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Princeton, as one of the uncontested “best” universities in the world, is renowned for rigor, with the assumption that such difficulty will whip our minds into their intellectual prime. Indeed, the majority of alumni emerge from the University as future world leaders. However, it is crucial to consider the physical implications of the stress Princeton places on us: is such stress necessary for us to succeed? Or is it an abuse of our minds and bodies, ultimately shortening our lifespans?

Princeton ranks No. 6 in the United States for universities with the highest stress rates. Although other factors such as loneliness or depression affect stress levels, academics are a major perpetrator at rigorous institutions. Vast workloads, endless reading, and competing pressures of finding both passion and a career lump together into an insurmountable mountain that often seems impossible to conquer. 

Linked with stress, especially given our insurmountable workloads, is a lack of sleep. In fact, one article from Very Well Mind summarizes findings from studies that reveal a link between high levels of stress or anxiety and a shorter lifespan. One of these studies, conducted over a 12-year period by Purdue University, compared a group of men prone to stress and anxiety with a group that was not. By the end of the period, only 50 percent of the men with “high or increasing neuroticism [stress/anxiety prone]” were still alive, whereas nearly 85 percent of the other group was still alive. 

That’s shocking.

Stress, however, is not the only obstacle obstructing our education and well-being. The endless stream of work and applications contributes to our stress and also prevents us from doing things we truly enjoy. When was the last time you read a book for fun? I miss reading that isn’t mandatory, but I don’t have the time or mental capacity to pick up a book that I want to read because of the guilt — the guilt that tells me I have other tasks which will affect my grade or mental health if they are not completed.

I want to do so much, but I feel as if I have no time, or, in the rare circumstances that I do, I have no energy. I want to start playing my cello again, and I want to write letters to friends and family members, and I want to write poetry, and I want to start learning a new language. But the frequency of work from classes, clubs, and other obligations entirely banishes any hope of pursuing these activities. And that’s a significant and scary obstacle to our fulfillment as lifelong learners and dreamers in this world.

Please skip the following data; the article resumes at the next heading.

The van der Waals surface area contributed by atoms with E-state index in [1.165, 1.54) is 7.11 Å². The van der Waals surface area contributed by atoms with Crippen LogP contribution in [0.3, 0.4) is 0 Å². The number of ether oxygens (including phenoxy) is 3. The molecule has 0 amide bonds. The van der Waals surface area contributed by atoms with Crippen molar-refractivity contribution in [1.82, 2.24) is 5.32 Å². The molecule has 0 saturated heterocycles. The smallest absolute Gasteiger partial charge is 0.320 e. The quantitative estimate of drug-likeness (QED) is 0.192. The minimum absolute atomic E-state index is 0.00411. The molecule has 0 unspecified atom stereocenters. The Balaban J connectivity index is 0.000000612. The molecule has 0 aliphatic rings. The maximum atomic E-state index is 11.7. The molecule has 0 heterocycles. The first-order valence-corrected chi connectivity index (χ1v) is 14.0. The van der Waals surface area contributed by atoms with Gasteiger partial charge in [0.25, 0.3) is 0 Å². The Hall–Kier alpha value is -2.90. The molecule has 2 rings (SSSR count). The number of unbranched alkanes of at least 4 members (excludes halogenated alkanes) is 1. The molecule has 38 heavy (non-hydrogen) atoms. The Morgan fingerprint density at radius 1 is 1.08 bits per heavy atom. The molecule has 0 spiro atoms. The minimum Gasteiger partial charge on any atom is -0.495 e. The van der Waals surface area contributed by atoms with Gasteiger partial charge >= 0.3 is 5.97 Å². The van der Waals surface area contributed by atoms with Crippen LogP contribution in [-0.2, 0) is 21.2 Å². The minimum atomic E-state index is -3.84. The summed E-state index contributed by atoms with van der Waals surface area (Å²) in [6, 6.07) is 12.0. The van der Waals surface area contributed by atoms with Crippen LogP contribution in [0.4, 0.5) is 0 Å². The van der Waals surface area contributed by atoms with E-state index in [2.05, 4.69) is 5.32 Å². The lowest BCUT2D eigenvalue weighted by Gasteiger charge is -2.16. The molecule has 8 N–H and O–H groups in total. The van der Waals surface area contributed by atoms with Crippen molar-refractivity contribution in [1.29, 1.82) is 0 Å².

Nonetheless, it’s not exactly helpful to state that Princeton students are stressed and that stress is bad. We instead need to find a solution to ensure that each of us can live lives of quality (and longevity). Counseling and Psychological Services (CPS) can only do so much, and it doesn’t necessarily target the problem at its source. One thing Princeton students lack is true relaxation. From my own experience, every “break” I’ve had has been overshadowed by a paper or various applications that need to be completed. 

Weekends are spent trying to complete enough work to keep my head up during the week. As such, I would like to propose a special day, a mini “intersession” once a month or so. This day would be University-wide, there could be no due dates, and other obligations or mandatory meetings could not be scheduled. A day where nothing needs to be done, and students can feel free to do whatever they wish. The University could host events, from meditation to group trips to New York. Of course, keeping this day work-free would require some intentional effort on the part of students.

Some may argue that intersession after winter exams already takes on this role. However, it is infrequent and insufficient to sustain students through the spring semester. Thus, I believe having at least a temporary respite where students have no due dates could do a lot for the mental health of this campus.

Emma Treadway is a first-year from Amelia, Ohio. She can be reached at emmalt@princeton.edu.

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